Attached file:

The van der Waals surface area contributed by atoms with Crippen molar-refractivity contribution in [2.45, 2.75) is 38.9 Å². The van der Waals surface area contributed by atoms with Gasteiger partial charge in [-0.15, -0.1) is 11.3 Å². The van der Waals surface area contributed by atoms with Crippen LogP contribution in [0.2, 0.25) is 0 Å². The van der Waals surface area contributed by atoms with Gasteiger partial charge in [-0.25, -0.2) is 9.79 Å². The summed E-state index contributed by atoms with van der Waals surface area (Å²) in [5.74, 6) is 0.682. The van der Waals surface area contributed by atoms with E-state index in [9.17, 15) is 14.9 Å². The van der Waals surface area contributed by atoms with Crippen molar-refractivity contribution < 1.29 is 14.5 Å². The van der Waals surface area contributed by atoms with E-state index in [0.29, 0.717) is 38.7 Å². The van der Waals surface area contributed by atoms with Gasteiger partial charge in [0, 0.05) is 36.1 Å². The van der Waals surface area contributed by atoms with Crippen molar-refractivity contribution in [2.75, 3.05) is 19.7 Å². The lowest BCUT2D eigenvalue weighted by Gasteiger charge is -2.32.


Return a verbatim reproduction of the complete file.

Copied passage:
The van der Waals surface area contributed by atoms with Crippen molar-refractivity contribution in [2.45, 2.75) is 38.9 Å². The van der Waals surface area contributed by atoms with Gasteiger partial charge in [-0.15, -0.1) is 11.3 Å². The van der Waals surface area contributed by atoms with Crippen LogP contribution in [0.2, 0.25) is 0 Å². The van der Waals surface area contributed by atoms with Gasteiger partial charge in [-0.25, -0.2) is 9.79 Å². The summed E-state index contributed by atoms with van der Waals surface area (Å²) in [5.74, 6) is 0.682. The van der Waals surface area contributed by atoms with E-state index in [9.17, 15) is 14.9 Å². The van der Waals surface area contributed by atoms with Crippen molar-refractivity contribution < 1.29 is 14.5 Å². The van der Waals surface area contributed by atoms with E-state index in [0.29, 0.717) is 38.7 Å². The van der Waals surface area contributed by atoms with Gasteiger partial charge in [0, 0.05) is 36.1 Å². The van der Waals surface area contributed by atoms with Crippen molar-refractivity contribution in [2.75, 3.05) is 19.7 Å². The lowest BCUT2D eigenvalue weighted by Gasteiger charge is -2.32.